Ganoderma lucidum Extracts Inhibit Schistosoma mansoni Survival


Schistosomiasis is a worldwide tropical disease primarily caused by Schistosoma mansoni (S. mansoni). Praziquantel is the only available drug for controlling schistosomiasis, with many challenges. This study aims to evaluate the in-vitro anti-Schistosoma effect of Ganoderma lucidum (G. lucidum) against adult and larval stages of Schistosoma based on the prediction of the binding activity of G. lucidum protein with proteins of various stages of S. mansoni by molecular docking to confirm its inhibitory potential through an insilico study. This showed that Leu143, Ser165, Met214, and Asn213 were the primary crucial amino acids involved in the binding, with a promising large area of interactions between the two studied proteins. The in-vitro study evaluated the motility and survival of adult and larval stages, compared to Praziquantel and Niclosamide, respectively. There was a significant reduction in the motility of adults after the two-hour incubation, with all concentrations and 100% death of all parasites with the minimal concentration (10 𝜇g/mL) within 4 and 6 h of incubation (𝑃 <0.01). Regarding the cercariae, at a concentration of 10 𝜇g/mL, all the cercariae (100%) died (𝑃 <0.01) after 15 min, and the miracidial complete mortality rate (100%) (𝑃 <0.01) occurred at a concentration of 10 𝜇g/mL after 8 min. This study first predicted the binding activity of G. lucidum protein with proteins of S. mansoni at various stages and proved the anti-Schistosoma effect of G. lucidum in-vitro, considered a promising treatment for schistosomiasis.

Keywords: Schistosoma mansoni, Ganoderma lucidum, insilico, Molecular docking, in-vitro.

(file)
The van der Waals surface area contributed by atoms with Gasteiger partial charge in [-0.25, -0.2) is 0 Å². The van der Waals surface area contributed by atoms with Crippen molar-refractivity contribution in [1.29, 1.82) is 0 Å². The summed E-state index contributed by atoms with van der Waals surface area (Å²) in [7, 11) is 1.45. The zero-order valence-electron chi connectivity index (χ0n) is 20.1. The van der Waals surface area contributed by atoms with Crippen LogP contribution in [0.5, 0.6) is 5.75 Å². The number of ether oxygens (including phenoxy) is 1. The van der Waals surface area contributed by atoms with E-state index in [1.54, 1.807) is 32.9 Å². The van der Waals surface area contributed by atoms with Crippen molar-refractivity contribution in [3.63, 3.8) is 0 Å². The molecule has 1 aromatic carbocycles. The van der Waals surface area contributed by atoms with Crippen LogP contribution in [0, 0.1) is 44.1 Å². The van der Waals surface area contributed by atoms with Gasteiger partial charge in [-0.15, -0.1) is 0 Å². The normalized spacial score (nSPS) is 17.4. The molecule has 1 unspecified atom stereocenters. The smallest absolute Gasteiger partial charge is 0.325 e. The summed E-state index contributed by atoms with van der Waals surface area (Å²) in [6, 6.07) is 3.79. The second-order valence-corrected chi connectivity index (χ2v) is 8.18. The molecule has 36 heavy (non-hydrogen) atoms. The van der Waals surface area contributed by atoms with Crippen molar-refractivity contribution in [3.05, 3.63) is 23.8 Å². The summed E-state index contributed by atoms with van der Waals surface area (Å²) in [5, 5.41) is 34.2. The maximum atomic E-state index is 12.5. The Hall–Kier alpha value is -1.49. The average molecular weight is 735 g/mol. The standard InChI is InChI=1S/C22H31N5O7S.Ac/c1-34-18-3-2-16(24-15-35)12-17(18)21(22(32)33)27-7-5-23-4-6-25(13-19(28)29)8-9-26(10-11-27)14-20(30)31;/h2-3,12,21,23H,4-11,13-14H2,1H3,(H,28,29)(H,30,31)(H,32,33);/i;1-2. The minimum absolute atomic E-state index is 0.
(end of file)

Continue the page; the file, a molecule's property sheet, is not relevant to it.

Schistosomiasis is a worldwide neglected tropical disease caused by Schistosoma parasites, mainly S. mansoni. It affects approximately 190 million people worldwide and results in more than 70 million new cases and thousands of deaths every year with high costs in public health and economic productivity, especially in developing countries [1]. Schistosomes have complex life cycles; they infect humans by penetrating cercariae through the skin in contaminated freshwater. Following penetration, the maturing schistosomules require about 5–7 weeks to become adults and produce eggs. The eggs that reach freshwater (passing through urine or feces of infected individuals or animals) hatch and release ciliated miracidia, which infect a suitable snail intermediate host. There, the parasite undergoes asexual replication, releasing tens of thousands of cercariae into the water, re-infect humans again [2]. Schistosomiasis has been associated with disabling manifestations like; long-term under-nutrition, anemia, organ scarring, and fibrosis [3]. The detailed pathology results from an immunologic response which includes both the T helper-1 (Th1) type immune response, which is associated with the severe forms of the disease, and the Th2 type cells, which is correlated with reduction of the pathology with more benign disease course including the production of specific cytokines like interleukin 2 (IL-2), IL-4, IL-5, IL-10, and interferon γ (IFN-γ) that have been implicated in the regulation of the granulomatous changes in schistosomiasis [4]. Currently, praziquantel is the only available and recommended drug for treating and controlling schistosomiasis in humans. Although it is safe and well-tolerated, it is inefficient against the earlier stages of schistosomes, and its effectiveness needs booster doses to kill those immature parasites. Ultimately, the massive and exclusive use of a single drug for many decades raises possibilities of drug resistance [5]. Having only one drug that treats a disease affecting millions of people in wide geographical areas is challenging. Therefore, there is a growing need to develop new effective and safe antischistosomal drugs. For thousands of years, various mushrooms have been used traditionally in folk medicine to cure different health problems. Increasing interest arises for using these alternative therapies instead of the current drugs for pharmaceutical industries. One of these mushrooms is the Ganoderma genus [6]. Ganoderma lucidum (G. lucidum) is a fungal species of the genus Ganoderma that Karsten first described in 1881 and distributed on a limited range in China (named as Lingzhiu and means the herb of spiritual potency) and Japan (named as Reishi). Since its discovery, G. lucidum has been deemed a medicinal mushroom because of its pharmaceutical and nutritive properties. Different mushroom forms are available commercially, such as tea, powders, and dietary supplements. G. lucidum grows readily in hot and humid conditions, and the mushroom can be artificially cultivated by using substrates such as wood logs, grains, and sawdust [7]. The Health benefits of G. lucidum are found in bioactive compounds present in different parts of the mushroom (e.g., fruiting body, mycelium, and spores). These compounds include polysaccharides, triterpenes, phenols, proteins, vitamins, steroids, nucleotides, and other components. Polysaccharides and triterpenes are the two major compounds found in G. lucidum that were reported to have powerful immunomodulating and antioxidant properties [6]. A great variety of high molecular weight polysaccharides and polyglycans have been frequently extracted from the fruit body of G. lucidum, with the main five sugars of medical importance being identified (i.e., glucose, galactose, fructose, xylose, and mannose) [8]. G. lucidum polysaccharides (GL-PSs) exhibit a wide range of bioactivities, including anti-inflammatory, anti-diabetic, anticancerogenic, and immune-enhancing functions [7]. GL-PSs were tested active against various bacterial and viral pathogens [8]. The anti-tumorigenic activity of GL-PSs was also reported in a group of cancer patients where GL-PSs enhanced IL-2, IL-6, IFN-γ and decreased IL-1 and tumor necrosis factor α (TNF-α) levels in the plasma of patients. GL-PSs were also reported to enhance natural killer (NK) cells, macrophages, and T lymphocytes activities. Triterpenes in G. lucidum composed mainly of ganoderic acids (GAs), have several biological activities, including anti-inflammatory, anti-tumorigenic, anti-viral, and hypolipidemic activities [8]. Traditionally, G. lucidum was used to treat some infectious diseases like bronchitis and hepatitis, and was believed for long time to decrease the risk of cancer, liver and heart diseases [6]. The anti-protozoal effect of G. lucidum was reported previously in a study done by Lovy and others [9], where its extract inhibits Plasmodium falciparum (the malaria parasite). In the current study, we first predicted the binding activity of G. lucidium protein with proteins of various stages of S. mansoni parasites and then determined its anti-schistosoma effects in-vitro.